It’s no secret that B2B banking is becoming increasingly commoditized. These days, small- and medium-sized companies are using far more banks than even just a few years ago: according to Gartner’s 2016 Study: “A New Basis for Competitive Advantage,” 53 percent of companies use four or more financial providers. Meanwhile, Fintech competition is also ramping up. In fact, research from the Boston Consulting Group shows that 30 percent of corporate banking revenue is expected to go to new digital platforms over the next five years.
With so much competition in the financial services industry, banks are under tremendous pressure to find ways to differentiate themselves. At Seismic, we hear this every time we talk to prospects and customers. The need for differentiation is also a common theme in banks’ annual reports, where it’s often outlined as a top corporate initiative. And while it’s a major concern for executives, it’s also an issue that relationship managers feel every time they’re out in the marketplace talking to potential customers.
So, what can banks do to differentiate themselves? Fundamentally, they have two main choices. One option is to expand and strengthen their suite of products, which, while important, isn’t always easy to do. The other is to change the way that relationship managers present their products to the market.
It’s All About How You Go to Market
When banks go to market, they rely on their relationship managers to do the heavy lifting for them. They’re the ones who are in the trenches, meeting with prospects and existing clients, building strong relationships, and selling end users on the value of the bank’s offerings.
The problem is that those relationship managers are usually limited in a few key ways. For instance, they’re typically only able to connect with prospects who are already in their rolodex. Plus, when they do finally pitch to those prospects, it’s often with stock standard presentations that look just like everyone else’s. Not only that, but they often miss opportunities to pitch the right products to meet an individual prospect’s needs due to a lack of training, education, and insights. Further, those pitches are often inconsistent and contain information that’s out of date. The result of all of this is lackluster presentations that aren’t personalized to resonate with individual prospects or tailored to address their unique needs.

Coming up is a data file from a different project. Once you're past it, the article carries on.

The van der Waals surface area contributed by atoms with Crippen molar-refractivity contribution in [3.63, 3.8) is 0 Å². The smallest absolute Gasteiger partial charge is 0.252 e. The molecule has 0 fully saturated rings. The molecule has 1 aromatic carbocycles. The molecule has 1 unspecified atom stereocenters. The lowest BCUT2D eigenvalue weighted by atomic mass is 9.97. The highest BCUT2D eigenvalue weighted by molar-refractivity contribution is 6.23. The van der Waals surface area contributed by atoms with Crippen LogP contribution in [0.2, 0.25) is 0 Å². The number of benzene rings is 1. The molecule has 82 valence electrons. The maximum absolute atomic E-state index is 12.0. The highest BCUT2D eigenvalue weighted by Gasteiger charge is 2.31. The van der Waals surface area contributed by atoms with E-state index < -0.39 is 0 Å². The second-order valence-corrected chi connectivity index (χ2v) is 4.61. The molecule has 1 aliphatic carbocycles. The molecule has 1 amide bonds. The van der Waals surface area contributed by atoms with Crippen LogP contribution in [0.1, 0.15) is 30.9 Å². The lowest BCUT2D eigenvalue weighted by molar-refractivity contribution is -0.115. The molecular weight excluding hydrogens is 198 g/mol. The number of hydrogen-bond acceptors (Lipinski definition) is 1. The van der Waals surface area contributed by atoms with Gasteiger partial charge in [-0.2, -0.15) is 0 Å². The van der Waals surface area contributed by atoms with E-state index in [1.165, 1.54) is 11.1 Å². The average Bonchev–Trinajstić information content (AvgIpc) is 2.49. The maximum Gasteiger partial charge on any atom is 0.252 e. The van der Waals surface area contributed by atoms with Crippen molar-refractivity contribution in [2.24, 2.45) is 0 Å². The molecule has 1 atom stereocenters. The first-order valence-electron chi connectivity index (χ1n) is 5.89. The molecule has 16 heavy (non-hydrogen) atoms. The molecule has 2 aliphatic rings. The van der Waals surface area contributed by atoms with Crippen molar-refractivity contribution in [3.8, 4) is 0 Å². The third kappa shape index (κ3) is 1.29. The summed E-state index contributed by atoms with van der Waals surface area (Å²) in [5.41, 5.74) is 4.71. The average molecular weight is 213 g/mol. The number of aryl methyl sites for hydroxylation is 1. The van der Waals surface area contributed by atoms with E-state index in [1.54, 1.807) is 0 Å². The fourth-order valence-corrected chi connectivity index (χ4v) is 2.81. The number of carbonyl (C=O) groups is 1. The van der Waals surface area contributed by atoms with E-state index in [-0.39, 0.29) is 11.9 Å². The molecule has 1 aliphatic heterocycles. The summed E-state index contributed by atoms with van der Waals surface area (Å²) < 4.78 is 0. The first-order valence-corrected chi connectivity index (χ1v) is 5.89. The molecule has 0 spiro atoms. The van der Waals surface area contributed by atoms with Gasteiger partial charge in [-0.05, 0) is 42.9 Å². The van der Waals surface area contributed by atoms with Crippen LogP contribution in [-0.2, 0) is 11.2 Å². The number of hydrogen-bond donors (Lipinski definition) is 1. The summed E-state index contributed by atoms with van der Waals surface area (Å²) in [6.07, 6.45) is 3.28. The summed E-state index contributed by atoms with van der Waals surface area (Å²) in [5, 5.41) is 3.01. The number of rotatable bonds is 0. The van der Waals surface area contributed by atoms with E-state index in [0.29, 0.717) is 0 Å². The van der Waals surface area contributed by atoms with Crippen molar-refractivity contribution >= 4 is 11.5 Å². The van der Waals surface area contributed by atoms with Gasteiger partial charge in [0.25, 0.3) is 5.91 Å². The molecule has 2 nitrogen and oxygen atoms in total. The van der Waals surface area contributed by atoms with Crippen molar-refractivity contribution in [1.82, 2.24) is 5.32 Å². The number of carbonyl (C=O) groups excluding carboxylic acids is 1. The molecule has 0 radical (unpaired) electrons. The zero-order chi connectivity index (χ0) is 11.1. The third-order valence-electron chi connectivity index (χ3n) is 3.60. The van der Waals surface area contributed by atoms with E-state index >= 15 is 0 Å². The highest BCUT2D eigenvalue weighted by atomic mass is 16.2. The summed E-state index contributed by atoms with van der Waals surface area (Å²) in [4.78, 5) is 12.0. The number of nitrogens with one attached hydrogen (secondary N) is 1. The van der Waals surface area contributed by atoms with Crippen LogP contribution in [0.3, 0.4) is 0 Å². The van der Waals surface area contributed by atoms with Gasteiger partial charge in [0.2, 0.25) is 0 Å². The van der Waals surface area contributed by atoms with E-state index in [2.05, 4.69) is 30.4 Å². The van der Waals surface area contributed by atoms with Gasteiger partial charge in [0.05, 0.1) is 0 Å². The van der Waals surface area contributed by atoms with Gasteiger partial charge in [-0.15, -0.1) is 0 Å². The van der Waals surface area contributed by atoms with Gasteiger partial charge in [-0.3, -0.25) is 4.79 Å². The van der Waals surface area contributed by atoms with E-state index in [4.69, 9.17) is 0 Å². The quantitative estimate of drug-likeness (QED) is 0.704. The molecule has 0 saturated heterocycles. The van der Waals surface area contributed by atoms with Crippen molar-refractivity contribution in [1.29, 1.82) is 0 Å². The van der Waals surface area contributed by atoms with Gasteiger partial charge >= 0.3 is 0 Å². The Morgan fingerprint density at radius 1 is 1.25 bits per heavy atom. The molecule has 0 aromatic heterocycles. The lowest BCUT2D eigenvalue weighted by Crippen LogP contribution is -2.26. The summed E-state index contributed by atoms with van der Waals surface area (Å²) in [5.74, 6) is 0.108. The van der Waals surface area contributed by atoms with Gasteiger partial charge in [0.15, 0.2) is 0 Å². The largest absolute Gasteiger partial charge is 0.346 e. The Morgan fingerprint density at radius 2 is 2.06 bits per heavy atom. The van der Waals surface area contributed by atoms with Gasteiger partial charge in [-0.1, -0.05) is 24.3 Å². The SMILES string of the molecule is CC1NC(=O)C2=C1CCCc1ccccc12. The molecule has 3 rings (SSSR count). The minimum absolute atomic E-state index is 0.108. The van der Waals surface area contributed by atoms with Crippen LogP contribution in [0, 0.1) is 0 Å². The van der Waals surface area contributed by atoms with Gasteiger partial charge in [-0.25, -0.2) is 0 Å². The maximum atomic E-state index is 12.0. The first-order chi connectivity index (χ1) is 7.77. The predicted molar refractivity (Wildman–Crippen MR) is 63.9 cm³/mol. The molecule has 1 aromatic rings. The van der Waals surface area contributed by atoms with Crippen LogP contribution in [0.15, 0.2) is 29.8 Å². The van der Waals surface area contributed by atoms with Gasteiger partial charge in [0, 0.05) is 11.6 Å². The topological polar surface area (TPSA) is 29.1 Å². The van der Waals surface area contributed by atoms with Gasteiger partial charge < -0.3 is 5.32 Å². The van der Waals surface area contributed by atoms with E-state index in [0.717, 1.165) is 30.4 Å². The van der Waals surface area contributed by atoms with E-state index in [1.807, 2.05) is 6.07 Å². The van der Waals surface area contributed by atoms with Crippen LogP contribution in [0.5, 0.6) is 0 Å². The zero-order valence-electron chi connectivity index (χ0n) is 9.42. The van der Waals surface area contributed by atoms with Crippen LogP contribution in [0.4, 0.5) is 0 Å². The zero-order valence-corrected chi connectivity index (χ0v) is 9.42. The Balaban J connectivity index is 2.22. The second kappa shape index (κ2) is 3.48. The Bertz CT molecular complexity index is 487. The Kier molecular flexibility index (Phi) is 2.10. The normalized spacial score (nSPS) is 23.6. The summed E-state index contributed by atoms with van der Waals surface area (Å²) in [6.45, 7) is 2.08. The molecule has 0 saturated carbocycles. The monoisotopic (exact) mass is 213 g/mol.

Fortunately, there’s a better way. With the right sales enablement strategy, you can enable your relationship managers to create personalized pitches that, while consistent in terms of messaging, are tailored to resonate with the individual needs of any given prospect or client.
A few key ways sales enablement will help you tailor those pitches is by:
- Educating relationship managers on the product set, so they know when and how to best position products
- Consolidating all educational and client-facing materials in a centralized hub that’s available on any of a relationship manager’s devices
- Using data to recommend the solutions that are most relevant to prospects’ and clients’ problems, rather than just a laundry list of products that may or may not be appropriate.
Learn how to combat commoditization, improve cross-sell and collaborate
At a time when B2B banking is becoming increasingly commoditized, it’s more important than ever to empower your relationship managers with the tools and resources they need to help differentiate your products from your competitors’. To learn more about how commercial banks are utilizing sales enablement to engage, retain and cross-sell their clients, join us on June 27 at 2 pm ET for a webinar with American Banker entitled The Status of Cross-Selling and Collaboration in Commercial Banks. To learn more or register, please click here.